You also need to understand that some young Tamil men who have managed to flee the war zone have  “disappeared” after being detained by the army (and by “disappeared”, I don’t mean they just vanished; rather, the government had first detained them but is now denying knowledge of their whereabouts).  AI had warned last month that civilians fleeing the war zone were at risk of enforced disappearance and other human rights violations, if they were suspected to be members or supporters of the Tigers.  I was sickened to read last Friday that enforced disappearances were now occurring.  Fleeing civilians should be protected from any Tigers who may be mixed with them, but given the long history of enforced disappearances by the  Sri Lankan security forces, any screening process by the army of the fleeing civilians should be supervised by international monitors.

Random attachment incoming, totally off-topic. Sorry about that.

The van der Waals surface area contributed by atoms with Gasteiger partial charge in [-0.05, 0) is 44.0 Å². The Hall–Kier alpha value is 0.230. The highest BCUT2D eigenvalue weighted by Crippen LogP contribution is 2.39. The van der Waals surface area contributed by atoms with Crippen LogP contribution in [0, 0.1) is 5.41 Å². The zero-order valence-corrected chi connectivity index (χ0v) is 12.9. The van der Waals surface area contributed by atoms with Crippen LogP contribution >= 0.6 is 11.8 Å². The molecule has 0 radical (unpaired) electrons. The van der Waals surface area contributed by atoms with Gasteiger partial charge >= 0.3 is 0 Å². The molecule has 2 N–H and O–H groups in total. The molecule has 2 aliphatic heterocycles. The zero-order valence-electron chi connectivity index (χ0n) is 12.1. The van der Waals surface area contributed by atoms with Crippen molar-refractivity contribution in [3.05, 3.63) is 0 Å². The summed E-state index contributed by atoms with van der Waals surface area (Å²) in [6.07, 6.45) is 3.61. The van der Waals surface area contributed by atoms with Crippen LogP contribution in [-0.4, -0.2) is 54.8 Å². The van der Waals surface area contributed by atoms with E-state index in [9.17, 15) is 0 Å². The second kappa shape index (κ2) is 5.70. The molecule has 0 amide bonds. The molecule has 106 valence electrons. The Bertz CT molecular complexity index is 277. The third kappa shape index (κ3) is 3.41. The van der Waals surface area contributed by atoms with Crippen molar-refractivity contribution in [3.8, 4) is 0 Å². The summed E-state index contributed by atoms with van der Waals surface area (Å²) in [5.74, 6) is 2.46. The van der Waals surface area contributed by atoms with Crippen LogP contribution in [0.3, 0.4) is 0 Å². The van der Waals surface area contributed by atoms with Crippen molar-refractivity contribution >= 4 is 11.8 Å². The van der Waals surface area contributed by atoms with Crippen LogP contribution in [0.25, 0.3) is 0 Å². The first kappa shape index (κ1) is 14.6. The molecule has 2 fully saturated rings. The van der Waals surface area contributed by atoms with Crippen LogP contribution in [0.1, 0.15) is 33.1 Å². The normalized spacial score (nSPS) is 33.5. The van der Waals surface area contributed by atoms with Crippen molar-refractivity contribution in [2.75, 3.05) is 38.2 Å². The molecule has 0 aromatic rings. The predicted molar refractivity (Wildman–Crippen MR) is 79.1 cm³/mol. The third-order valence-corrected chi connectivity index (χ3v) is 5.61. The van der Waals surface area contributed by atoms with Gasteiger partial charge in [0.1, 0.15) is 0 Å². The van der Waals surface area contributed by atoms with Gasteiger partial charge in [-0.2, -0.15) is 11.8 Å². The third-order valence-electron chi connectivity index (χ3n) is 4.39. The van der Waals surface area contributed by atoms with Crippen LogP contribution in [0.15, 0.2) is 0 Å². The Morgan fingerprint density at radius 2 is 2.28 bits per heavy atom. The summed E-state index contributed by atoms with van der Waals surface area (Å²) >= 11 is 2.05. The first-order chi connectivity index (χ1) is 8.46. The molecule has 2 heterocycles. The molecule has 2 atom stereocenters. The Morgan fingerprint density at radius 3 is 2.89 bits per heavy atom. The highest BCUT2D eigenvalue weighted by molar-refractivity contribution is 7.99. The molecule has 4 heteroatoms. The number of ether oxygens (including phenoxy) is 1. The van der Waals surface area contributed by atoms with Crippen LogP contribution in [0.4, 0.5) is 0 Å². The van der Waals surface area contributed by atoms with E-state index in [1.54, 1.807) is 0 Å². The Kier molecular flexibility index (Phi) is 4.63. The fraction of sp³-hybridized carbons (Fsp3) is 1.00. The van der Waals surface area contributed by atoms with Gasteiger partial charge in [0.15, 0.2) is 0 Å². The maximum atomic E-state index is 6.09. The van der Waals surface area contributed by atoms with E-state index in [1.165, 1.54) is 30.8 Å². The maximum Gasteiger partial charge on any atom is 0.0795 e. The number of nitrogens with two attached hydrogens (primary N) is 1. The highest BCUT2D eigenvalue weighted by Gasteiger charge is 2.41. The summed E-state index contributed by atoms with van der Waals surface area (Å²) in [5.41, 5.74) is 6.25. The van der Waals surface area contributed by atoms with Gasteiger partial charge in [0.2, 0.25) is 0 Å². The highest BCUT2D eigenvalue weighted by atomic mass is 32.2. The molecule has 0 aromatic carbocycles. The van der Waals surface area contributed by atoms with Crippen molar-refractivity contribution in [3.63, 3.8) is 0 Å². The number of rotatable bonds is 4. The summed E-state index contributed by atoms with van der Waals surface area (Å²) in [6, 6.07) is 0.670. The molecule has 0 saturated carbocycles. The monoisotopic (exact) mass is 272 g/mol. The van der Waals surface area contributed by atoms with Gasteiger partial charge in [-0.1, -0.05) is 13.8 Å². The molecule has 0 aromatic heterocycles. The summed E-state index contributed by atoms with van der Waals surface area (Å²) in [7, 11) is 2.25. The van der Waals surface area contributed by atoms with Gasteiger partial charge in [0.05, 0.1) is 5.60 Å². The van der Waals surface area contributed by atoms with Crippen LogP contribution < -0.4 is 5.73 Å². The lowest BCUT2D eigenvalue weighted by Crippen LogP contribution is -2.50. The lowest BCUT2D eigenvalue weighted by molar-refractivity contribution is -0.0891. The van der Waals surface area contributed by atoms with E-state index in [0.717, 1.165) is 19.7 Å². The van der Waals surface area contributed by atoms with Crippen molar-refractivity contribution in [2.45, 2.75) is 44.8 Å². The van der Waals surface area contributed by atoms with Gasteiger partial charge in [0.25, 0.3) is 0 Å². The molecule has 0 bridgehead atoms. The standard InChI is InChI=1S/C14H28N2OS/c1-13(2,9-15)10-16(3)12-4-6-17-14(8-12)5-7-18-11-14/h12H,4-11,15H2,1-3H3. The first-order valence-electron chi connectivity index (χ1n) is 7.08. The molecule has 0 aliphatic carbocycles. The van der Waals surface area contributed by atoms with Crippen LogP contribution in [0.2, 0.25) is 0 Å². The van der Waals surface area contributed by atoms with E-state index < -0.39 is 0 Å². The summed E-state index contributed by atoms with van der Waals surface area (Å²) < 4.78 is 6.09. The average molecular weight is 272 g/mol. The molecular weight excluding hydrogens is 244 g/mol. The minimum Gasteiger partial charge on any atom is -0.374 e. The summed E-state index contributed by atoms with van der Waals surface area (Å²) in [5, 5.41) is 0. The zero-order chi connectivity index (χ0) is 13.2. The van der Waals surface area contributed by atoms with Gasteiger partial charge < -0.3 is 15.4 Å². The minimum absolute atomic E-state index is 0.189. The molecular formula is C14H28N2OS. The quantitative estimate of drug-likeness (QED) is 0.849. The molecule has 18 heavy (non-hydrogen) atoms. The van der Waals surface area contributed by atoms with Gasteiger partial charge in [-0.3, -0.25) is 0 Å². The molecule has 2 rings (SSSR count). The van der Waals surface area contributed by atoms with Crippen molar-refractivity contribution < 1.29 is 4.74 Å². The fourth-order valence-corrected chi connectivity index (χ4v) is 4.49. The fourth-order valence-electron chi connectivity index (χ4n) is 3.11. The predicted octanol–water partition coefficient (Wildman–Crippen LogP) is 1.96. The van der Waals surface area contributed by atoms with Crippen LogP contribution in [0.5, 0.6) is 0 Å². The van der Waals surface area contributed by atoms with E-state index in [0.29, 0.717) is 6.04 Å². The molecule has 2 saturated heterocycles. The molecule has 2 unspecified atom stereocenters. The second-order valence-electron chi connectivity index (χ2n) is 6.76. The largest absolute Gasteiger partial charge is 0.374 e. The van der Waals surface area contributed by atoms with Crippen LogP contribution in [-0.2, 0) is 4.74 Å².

Here’s what I think should happen:  The Tigers should announce that any civilians who wish to leave the war zone would be free to do so.  If they don’t make this announcement immediately, the Tamil diaspora should publicly call on them to do so.  The Sri Lankan government should announce that it is agreeing to a pause in hostilities to allow civilians to leave and aid to enter the zone.  The Tigers and the Sri Lankan government should allow the U.N. team currently in Sri Lanka to enter the war zone to monitor civilians leavning the zone and the distribution of aid to those still in the zone.  The Sri Lankan government should announce that international monitors will supervise the screening of all civilians leaving the zone.  The government should also say that the U.N. and other international agencies will have access to the camps housing the civilians who’ve left the zone, so that they won’t be at risk of human rights violations from the security forces.

If anyone has any better ideas for protecting the trapped civilians, I’d welcome your comments.  We must do whatever we can to save them.  Visiting the AIUSA website and writing the Sri Lankan government and the Tigers is one thing you can do.  I’d welcome other ideas as well.